It is an opportune moment to follow the member for Mackellar and his litany of untruths and verballing of many, many people. Let me set the record straight. Industry super do not donate to the Labor Party. But the fact that they believe that, the fact that they repeat it, goes to the truth of what this debate really is. This debate isn't about advancing the interests of the workers on behalf of the Liberal Party. This debate, from their point of view, is about weakening industry super, rewarding their mates in the banks who can't compete with industry super because industry super outperforms them every day of the week. This debate—their jihad to attack industry super—is all about rewarding their donors, their donors in the big four banks and all the other financial providers.
They talk about choice. But who do they hamstring every time there's a debate? Who do they put more restrictions on? It's industry super. It's not-for-profit super. The banks escape the legislation all the time. It's not a surprise, because this comes from a party that opposed superannuation from day 1. During question time I had a bit of time on my hands so I went through the Hansard debate from the original superannuation guarantee charge debate in 1992. Here are some random quotes I pulled out from one day of debate. Liberal members called it a tax on jobs, another one called it 'stupid and dishonest' and another one called it 'a fraud'. It's clear that the attitude of the Liberal Party has not changed from that time. It has not changed from that time. The litany of untruths from the member for Mackellar just reinforce that.
And don't get me started on Senator Andrew Bragg, a man who's morally owned by the banks. The truth is that this has a huge impact on individual workers. Their choice to freeze super six years ago, the superannuation guarantee charge, and their clear motivation to freeze it again hurts workers every day. The temporary freeze has hurt a 25-year-old who will now be $35,000 worse off over their lifetime because of the so-called temporary freeze. That is the truth. They say that there is a trade-off between wages and increases in the SGC. In the six years before the super freeze wages grew by 3.30 per cent. Guess what they grew by in the six years after the freeze? Maybe four per cent or maybe five per cent. Maybe we had a wage explosion under the Liberal Party when the SGC was frozen. Sadly, wages growth averaged a paltry 2.08 per cent. That is the real, empirical evidence of what occurred: super was frozen and wage growth went down.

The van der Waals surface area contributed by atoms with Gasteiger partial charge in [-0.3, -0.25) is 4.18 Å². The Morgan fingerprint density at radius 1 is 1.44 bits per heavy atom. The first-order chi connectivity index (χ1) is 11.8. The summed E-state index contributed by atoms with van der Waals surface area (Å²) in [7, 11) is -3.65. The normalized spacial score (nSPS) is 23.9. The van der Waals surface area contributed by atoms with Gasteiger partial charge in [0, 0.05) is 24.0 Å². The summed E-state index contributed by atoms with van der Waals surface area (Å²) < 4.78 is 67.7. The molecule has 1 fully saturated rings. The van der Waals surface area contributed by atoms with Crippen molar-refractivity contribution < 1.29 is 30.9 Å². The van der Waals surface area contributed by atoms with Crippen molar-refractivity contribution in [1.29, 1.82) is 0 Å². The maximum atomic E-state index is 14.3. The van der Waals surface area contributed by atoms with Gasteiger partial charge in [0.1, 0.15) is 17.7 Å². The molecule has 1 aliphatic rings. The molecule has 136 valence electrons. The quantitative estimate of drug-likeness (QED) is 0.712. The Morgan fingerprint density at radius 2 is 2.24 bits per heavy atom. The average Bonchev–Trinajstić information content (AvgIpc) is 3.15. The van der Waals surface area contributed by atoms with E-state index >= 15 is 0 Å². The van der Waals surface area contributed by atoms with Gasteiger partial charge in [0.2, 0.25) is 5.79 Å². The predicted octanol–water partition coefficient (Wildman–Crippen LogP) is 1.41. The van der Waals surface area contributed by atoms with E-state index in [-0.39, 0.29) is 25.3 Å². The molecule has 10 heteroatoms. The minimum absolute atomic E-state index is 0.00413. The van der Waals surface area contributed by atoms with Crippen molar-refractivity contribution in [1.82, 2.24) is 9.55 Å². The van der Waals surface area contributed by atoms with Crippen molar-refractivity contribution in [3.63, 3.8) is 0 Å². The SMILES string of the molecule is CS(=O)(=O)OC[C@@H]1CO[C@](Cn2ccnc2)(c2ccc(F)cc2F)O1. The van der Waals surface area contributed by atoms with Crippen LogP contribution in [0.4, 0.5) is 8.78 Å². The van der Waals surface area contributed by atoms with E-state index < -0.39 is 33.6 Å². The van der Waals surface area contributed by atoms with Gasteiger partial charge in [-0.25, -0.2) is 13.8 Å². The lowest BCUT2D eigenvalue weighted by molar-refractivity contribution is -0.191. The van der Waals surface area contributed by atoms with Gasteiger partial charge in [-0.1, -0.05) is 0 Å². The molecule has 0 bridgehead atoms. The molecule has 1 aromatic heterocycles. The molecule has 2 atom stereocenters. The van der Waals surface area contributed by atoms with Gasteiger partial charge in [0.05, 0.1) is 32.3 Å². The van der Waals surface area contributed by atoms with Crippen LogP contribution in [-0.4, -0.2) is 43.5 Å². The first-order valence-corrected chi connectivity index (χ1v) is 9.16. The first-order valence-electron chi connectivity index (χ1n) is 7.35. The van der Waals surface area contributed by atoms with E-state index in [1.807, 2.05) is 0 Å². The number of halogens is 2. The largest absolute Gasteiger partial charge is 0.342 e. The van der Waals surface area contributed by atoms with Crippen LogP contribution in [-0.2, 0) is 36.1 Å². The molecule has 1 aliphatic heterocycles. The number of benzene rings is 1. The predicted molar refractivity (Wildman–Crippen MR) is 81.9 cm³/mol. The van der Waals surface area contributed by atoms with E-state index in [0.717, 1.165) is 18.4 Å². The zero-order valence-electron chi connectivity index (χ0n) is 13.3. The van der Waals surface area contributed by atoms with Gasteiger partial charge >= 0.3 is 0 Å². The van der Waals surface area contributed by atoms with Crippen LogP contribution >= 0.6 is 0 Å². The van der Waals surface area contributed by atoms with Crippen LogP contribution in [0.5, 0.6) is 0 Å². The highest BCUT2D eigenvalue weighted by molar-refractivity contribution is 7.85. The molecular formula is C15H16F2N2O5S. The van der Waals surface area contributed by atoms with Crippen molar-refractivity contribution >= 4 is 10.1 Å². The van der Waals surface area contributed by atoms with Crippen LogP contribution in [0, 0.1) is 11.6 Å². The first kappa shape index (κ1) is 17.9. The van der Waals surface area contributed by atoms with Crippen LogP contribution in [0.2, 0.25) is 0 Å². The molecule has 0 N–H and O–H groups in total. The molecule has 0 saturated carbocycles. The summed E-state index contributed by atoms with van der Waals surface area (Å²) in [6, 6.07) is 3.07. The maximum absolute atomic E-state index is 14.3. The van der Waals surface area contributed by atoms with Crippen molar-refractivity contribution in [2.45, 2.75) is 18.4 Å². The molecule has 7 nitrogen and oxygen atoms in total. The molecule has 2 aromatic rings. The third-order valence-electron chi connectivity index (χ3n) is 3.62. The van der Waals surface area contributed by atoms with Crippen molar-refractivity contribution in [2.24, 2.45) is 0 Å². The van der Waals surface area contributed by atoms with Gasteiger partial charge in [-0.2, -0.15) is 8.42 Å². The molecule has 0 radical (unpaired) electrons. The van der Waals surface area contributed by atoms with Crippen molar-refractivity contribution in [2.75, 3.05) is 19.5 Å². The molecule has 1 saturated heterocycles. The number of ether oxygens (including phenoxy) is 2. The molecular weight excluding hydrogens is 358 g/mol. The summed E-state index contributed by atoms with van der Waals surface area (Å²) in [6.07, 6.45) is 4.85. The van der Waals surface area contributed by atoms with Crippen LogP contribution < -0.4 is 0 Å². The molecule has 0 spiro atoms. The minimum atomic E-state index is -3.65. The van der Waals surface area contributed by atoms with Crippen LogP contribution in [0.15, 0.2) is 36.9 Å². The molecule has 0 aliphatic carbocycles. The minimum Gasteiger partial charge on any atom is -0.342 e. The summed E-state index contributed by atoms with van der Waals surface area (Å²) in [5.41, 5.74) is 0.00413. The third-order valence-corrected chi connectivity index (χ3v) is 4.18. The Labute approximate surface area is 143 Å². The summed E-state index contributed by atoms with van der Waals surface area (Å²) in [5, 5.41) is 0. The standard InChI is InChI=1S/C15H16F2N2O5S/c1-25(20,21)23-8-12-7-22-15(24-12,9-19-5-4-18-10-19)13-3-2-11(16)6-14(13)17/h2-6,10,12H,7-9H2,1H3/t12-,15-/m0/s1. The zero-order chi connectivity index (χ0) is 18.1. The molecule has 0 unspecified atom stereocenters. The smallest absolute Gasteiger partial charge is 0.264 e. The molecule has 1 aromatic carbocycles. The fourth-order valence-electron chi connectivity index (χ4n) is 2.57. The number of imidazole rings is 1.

The truth is that wages are an outcome of the normal institutional and bargaining processes. Wages aren't determined through some abstract, free-market, perfect competition. It is through the normal institutional pressures in the economy. Lifting the SGC will not impact on wages growth. It just will not. That is what history has shown us. There is no visible correlation between increasing the superannuation guarantee and slower wage growth. In fact, if you look at the years when the SGC increased there tended to be a slightly stronger wages growth in those years compared to years where the SGC was not increased. The truth is this is an ideological attack by a party that is devoted to hurting workers.
It's a party that is devoted to reducing the wage share of national income. It's a party that is obsessed with industry super. They're obsessed because they're convinced they donate to the Labor Party. They're obsessed because they threaten the cosy closed shops that their mates in the banking industry have—those banks that do donate to them. That is the truth behind this. What is the impact of this? The impact of this is that workers so far have been much worse off because of the freeze to the SGC. A 25-year-old will be worse off by $35,000 over their lifetime. This debate is really important, but the ideology, the obsession, the untruths, the ownership of those opposite by the four big banks morally is really what this debate is all about.